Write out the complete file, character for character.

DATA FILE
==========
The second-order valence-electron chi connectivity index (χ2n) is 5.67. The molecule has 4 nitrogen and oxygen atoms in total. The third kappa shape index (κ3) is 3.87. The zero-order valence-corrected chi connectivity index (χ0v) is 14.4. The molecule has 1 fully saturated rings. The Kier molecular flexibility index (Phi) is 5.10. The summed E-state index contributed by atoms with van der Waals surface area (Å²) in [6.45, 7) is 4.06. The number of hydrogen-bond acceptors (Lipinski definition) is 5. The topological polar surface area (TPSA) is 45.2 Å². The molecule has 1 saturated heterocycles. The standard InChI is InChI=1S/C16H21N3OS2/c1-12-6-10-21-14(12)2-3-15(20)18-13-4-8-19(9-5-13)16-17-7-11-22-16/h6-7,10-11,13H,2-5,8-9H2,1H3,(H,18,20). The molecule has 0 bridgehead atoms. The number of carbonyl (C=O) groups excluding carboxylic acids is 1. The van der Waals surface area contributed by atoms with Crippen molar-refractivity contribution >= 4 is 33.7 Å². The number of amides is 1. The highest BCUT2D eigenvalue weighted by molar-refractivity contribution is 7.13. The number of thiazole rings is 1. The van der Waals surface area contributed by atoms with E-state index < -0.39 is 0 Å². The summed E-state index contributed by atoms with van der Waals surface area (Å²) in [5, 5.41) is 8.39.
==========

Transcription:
The second-order valence-electron chi connectivity index (χ2n) is 5.67. The molecule has 4 nitrogen and oxygen atoms in total. The third kappa shape index (κ3) is 3.87. The zero-order valence-corrected chi connectivity index (χ0v) is 14.4. The molecule has 1 fully saturated rings. The Kier molecular flexibility index (Phi) is 5.10. The summed E-state index contributed by atoms with van der Waals surface area (Å²) in [6.45, 7) is 4.06. The number of hydrogen-bond acceptors (Lipinski definition) is 5. The topological polar surface area (TPSA) is 45.2 Å². The molecule has 1 saturated heterocycles. The standard InChI is InChI=1S/C16H21N3OS2/c1-12-6-10-21-14(12)2-3-15(20)18-13-4-8-19(9-5-13)16-17-7-11-22-16/h6-7,10-11,13H,2-5,8-9H2,1H3,(H,18,20). The molecule has 0 bridgehead atoms. The number of carbonyl (C=O) groups excluding carboxylic acids is 1. The van der Waals surface area contributed by atoms with Crippen molar-refractivity contribution >= 4 is 33.7 Å². The number of amides is 1. The highest BCUT2D eigenvalue weighted by molar-refractivity contribution is 7.13. The number of thiazole rings is 1. The van der Waals surface area contributed by atoms with E-state index < -0.39 is 0 Å². The summed E-state index contributed by atoms with van der Waals surface area (Å²) in [5, 5.41) is 8.39.